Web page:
With 1.5 million visitors each year, the CNE is Canada’s largest annual fair and the sixth largest in North America. The first Canadian National Exhibition took place in 1879, largely to promote agriculture and technology in Canada. Agriculturists, engineers, and scientists exhibited their discoveries and inventions at the CNE to showcase the work and talent of the nation. As Canada has grown as a nation, the CNE has reflected the growth in diversity and innovation, though agriculture and technology remain a large part of the CNE. For many people in the Greater Toronto Area and the surrounding communities, the CNE is an annual family tradition.”
Unlike the 1908 Franco-British Exhibition the CNE is an annual event and perhaps for this reason there are no references to large rides or amusements being specially constructed.
I was disappointed, although I kept plugging away. Eventually I stumbled on an image showing a roller coaster ride that was titled 1908 Canadian National Exhibition. I was convinced that the image was my Figure “8.” I parked my search for the roller coaster at this point and again looked at the address side of the card.
It has a further imprint, about Patterson’s Butter Scotch. The Best on Earth for Purity and Quality. I did not notice this at first, but I have a liking for postcards featuring adverts. This was a bonus.
Who were ‘Patterson’s Butter Scotch’ who had the bold boast that their product was “The Best on Earth for Purity and Quality?”
Despite this fantastic ad-line I find no newspaper references to it. The phrase ‘Patterson’s Butter Scotch’ fares no better than ‘Figure 8.’ Paterson (one ‘t’) Shortbread is popular in Scotland and can be traced back to 1895 when John & Isabella Paterson founded their bakery in the Royal Burgh of Rutherglen, Scotland, where they sold their home baked goods from a horse-drawn van, but there is no link.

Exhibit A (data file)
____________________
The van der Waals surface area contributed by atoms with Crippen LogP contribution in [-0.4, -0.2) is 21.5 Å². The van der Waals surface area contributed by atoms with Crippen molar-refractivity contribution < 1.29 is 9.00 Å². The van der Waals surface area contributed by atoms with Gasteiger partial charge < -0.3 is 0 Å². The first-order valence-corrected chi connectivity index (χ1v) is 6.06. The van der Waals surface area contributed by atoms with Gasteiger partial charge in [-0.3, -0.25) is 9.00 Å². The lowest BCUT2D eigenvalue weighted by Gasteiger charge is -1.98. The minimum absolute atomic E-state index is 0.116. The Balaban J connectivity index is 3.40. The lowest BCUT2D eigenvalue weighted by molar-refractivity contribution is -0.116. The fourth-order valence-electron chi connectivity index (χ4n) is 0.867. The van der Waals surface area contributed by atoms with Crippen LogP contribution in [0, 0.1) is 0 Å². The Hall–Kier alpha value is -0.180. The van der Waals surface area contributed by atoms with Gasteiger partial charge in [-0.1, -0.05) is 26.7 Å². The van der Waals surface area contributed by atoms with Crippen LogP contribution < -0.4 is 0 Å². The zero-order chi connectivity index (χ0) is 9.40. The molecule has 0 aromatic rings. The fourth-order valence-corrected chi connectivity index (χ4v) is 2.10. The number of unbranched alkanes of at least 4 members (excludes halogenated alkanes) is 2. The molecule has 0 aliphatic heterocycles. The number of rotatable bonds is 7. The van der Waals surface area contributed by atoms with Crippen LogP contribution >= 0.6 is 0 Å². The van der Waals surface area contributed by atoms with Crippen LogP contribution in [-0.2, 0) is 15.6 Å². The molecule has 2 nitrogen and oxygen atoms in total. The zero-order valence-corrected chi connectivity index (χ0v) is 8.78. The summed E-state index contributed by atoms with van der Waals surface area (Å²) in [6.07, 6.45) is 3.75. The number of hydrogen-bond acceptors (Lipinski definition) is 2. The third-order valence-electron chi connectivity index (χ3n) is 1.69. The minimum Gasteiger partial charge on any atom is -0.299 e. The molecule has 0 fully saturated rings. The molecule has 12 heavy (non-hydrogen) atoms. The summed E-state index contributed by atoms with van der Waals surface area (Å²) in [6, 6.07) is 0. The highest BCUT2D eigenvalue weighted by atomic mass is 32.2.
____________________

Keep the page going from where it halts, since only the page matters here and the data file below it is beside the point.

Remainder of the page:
I suspect that ‘Patterson’s Butter Scotch’ was being promoted at the Canadian National Exhibition of either 1908 or 1909 and so ‘Land of the Maple’ cards were purchased and over-printed by Patterson.
I had one final idea. I once did a post featuring a Toronto amusement park ride. It referred to the ‘‘Hurgle Gurgle, Hanlan’s Point, Toronto Island, Ontario” and sure enough, a quick search of Hanlan’s Point images revealed ‘my’ Figure “8” ride. I even found an online image of a postcard featuring this ride and it referred to it as Figure “8.”
Perhaps more digging is required. What an interesting card! It’s been an interesting ride!
Ups and downs of roller coaster research have educated and entertained. E-ticket glide for this soaring and dedicated journey.
To further your inquiry you may want to look at the toronto public library on line tools. Toronto island that forms the harbour is made up of several islands & still has an amusement park called Centreville, on Centre Island. 100+ years ago there was a baseball stadium on “the island” as well as an attraction where a horse jumped off a high diving board & I’m sure there were postcards of both. Wards island is where people live on “ the island”. I don’t have any of the post cards from “the island” but the Wards Island Facebook page… Read more »